The Samurai of which Professor Boyd spoke would be best known in the generations to come. Boyd imagined then that the men before him would sire great leaders, even if they were not already great leaders themselves. This view he elaborated and detailed at length, whilst one of his own off-spring, the youngest, Thomas Boyd, sat in the snug of a hotel bar in Sloane Square.
Thomas Boyd drank tea, not by choice; he was waiting to visit the statue of the Bronze Pig. That statue was in Battersea, a district of London more notorious even than Whitechapel. The young Boyd was aware then, that he was taking risks as he planned to visit the statue. He had decided to do so, however; and he had a natural confidence, one that would allow for no displays of doubt. Though he would have preferred to drink ale, he was a picture of relaxation as he sat back in the support of a winged armchair.
His companion, Brandon Lewis, was also relaxed, though preparing for an informal audition. His immediate concern was likewise pigs, fairy-pigs, a story he had composed and one that Thomas Boyd had agreed to listen to. The purpose, one within the gift of the professor’s youngest son, was to decide whether to introduce Brandon to the Penny Periodical. Boyd prepared to listen then with a critical ear, gauging both the narrative and its possible reception.
“Once upon a time;” Brandon knew the story well enough to recite it. He wore reading-glasses nonetheless, wire-framed on his thin face. He had the earnest look of a performer, a kindly and wizened narrator that belied his age; “in a land just beyond imagination and nestled next to dreams, there lived a miserable old King in a miserable old castle. This castle, dark and lonely, with battlements stretching into the clouds, sat at the very tip of a steep and winding hill. The castle was visible throughout the kingdom, its threat, like the threat of the King himself, a constant reminder of the tyranny that ruled the many subjects in the farms and villages below.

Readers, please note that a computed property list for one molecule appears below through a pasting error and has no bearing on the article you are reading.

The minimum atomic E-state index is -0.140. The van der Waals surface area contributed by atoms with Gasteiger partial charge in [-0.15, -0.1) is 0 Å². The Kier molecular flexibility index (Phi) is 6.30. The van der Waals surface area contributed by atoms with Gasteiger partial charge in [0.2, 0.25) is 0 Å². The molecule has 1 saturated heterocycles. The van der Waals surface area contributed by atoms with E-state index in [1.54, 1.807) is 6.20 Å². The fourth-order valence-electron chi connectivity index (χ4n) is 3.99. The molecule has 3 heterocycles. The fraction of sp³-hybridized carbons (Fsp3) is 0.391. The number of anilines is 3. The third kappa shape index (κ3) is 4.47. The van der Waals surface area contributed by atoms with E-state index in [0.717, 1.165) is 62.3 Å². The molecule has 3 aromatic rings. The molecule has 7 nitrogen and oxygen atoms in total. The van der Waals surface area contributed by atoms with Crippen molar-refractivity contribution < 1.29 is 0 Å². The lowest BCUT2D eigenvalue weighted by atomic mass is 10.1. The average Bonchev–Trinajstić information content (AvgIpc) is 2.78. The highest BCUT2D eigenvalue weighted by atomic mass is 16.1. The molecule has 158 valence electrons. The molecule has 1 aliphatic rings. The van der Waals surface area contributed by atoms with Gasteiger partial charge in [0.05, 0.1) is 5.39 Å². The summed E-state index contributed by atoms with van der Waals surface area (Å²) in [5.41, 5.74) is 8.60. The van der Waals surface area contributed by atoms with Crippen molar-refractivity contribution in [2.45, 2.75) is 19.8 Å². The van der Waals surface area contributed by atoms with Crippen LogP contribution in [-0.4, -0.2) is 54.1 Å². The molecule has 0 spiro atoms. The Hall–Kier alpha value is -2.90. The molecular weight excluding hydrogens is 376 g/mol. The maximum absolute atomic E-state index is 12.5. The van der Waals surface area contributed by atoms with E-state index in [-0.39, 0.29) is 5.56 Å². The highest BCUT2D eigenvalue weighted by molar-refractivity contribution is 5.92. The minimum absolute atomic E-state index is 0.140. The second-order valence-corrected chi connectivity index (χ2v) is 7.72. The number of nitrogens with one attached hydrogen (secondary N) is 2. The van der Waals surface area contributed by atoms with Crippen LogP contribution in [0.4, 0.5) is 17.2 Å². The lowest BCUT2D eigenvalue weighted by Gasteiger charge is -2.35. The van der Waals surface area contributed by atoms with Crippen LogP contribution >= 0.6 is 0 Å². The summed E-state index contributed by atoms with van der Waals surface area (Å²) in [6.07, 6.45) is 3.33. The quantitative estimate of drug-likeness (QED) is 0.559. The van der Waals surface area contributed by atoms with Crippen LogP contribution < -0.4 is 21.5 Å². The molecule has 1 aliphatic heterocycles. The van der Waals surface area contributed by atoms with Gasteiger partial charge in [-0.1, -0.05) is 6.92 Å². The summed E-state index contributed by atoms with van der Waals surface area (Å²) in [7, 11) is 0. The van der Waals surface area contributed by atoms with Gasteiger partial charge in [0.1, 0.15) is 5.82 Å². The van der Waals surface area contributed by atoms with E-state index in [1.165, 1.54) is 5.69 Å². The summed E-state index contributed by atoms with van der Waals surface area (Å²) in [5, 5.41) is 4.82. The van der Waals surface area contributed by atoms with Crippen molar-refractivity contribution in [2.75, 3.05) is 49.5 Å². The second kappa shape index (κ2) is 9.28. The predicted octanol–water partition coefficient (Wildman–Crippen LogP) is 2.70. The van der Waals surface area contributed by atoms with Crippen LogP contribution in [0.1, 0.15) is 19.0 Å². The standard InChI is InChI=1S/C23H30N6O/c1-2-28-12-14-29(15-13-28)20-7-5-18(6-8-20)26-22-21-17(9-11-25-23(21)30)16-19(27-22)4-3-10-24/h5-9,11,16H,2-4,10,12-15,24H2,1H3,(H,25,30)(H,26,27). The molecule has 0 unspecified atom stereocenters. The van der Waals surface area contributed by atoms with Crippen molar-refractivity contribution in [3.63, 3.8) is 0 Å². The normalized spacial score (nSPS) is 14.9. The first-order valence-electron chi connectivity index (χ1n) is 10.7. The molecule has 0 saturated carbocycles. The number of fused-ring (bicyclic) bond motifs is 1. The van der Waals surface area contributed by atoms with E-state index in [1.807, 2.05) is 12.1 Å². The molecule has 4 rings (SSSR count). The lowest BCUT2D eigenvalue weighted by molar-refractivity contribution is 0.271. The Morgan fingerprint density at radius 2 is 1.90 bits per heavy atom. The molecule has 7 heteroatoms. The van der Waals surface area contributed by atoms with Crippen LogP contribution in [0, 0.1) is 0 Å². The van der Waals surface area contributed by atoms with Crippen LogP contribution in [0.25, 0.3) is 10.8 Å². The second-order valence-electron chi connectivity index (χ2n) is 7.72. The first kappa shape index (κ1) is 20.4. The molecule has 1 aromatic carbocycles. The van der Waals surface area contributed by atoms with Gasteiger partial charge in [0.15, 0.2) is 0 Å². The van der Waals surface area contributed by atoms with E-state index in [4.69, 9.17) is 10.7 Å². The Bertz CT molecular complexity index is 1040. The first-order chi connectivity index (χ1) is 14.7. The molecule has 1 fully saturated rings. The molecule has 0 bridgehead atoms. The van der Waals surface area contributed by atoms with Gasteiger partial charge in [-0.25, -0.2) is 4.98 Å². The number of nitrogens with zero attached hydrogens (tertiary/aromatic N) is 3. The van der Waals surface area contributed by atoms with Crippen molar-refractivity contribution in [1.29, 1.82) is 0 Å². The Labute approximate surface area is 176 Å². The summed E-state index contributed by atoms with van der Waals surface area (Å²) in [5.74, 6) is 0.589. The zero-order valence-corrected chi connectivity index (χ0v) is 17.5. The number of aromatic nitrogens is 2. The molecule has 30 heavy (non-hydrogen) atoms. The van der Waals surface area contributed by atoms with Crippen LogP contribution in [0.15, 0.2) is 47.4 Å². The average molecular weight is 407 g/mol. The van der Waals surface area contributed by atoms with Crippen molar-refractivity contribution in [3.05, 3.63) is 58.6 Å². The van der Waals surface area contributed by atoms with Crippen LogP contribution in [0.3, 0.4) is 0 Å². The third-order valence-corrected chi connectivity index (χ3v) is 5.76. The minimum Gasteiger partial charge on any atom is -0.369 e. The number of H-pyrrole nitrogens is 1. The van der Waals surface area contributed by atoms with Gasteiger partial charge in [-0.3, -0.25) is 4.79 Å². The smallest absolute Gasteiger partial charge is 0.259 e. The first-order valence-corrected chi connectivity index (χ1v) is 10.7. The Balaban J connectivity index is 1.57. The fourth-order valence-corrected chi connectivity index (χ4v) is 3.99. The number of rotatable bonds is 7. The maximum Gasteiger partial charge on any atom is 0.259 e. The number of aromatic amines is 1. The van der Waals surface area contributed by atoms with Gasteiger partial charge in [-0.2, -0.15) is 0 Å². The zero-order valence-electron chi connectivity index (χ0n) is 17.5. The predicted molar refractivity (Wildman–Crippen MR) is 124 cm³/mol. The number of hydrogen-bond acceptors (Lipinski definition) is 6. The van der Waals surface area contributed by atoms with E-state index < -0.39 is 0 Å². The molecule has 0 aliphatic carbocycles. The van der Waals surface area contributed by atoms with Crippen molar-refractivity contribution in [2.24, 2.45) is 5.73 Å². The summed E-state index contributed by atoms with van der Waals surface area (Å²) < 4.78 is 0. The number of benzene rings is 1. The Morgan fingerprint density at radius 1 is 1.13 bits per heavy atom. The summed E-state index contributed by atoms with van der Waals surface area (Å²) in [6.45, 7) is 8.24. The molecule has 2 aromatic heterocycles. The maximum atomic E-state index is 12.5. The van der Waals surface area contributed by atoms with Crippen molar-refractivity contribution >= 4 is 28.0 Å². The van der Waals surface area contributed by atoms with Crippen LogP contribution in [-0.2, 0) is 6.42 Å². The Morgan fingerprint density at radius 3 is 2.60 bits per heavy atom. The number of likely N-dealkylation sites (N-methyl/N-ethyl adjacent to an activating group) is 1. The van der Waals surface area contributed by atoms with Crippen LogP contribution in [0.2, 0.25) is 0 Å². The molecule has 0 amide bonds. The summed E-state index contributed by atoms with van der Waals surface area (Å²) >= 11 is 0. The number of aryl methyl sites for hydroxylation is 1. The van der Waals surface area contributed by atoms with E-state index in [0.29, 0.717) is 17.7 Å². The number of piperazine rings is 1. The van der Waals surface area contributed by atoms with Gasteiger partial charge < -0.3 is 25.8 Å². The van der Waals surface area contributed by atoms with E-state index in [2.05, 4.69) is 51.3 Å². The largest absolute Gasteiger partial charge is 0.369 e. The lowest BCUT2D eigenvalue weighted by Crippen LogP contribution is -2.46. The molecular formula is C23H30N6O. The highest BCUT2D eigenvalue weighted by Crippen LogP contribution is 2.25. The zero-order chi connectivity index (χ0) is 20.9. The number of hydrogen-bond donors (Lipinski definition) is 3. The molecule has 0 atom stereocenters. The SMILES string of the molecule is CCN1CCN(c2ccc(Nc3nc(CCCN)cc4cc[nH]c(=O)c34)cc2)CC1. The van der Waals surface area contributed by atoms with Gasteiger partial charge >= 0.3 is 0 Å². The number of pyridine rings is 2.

The King, a wolf by nature, was known simply as King Wolf. He was not the tallest of his kind, nor was he broad and strong like the guards who followed him. His shape indeed was closer to the lean and cunning fox, though his fur was black and he walked on his hind legs, his muzzle turning readily and repeatedly to a snarl.”
Brandon’s voice had the edge of his uncertain art. Though a child’s story he read with the utmost purpose, the movement of his lean face expressing the dangers of the tyrant described. Boyd, studying him closely, saw the starved garret-living in the student. He was conscious also of the animation of Brandon’s words; they were honed and precise. He raised his cup of tea, sniffed the bergamot with displeasure, and returned the floral china, its contents un-tasted to his saucer.
“King Wolf,” Brandon continued; he had paused only for a brief look, gauging the effect on Thomas Boyd. His usual audience was Mary, a fellow orphan, and her expression was easier to read. Whilst Mary was an active listener, playing out the fear, humour and escapes of his story, Boyd listened impassively. The distraction of Boyd’s cup might have been boredom then. Brandon persisted nonetheless, imagining Mary’s head curled upon his lap; “was as lonely as he was cruel, and with each passing, lonely year the King’s cruelty increased. This cruelty meant that none should be happy in his Kingdom; and yet, though his messengers went everywhere acting out the King’s displeasure, there were some creatures that still preferred to laugh, sing and dance.
Most noted of these were the fairy-pigs. These subjects, short and thin, with round, pink heads, inhabited dry tufts of soil in the marshy lands, near woods, brooks and even the wash of the sea. They kept mainly to themselves, preferring the merriment of their fun-filled lives; yet, wherever they lived one could usually guess their presence from the sound of sweet-singing voices and the merry rustle as they skipped in their day-long dances.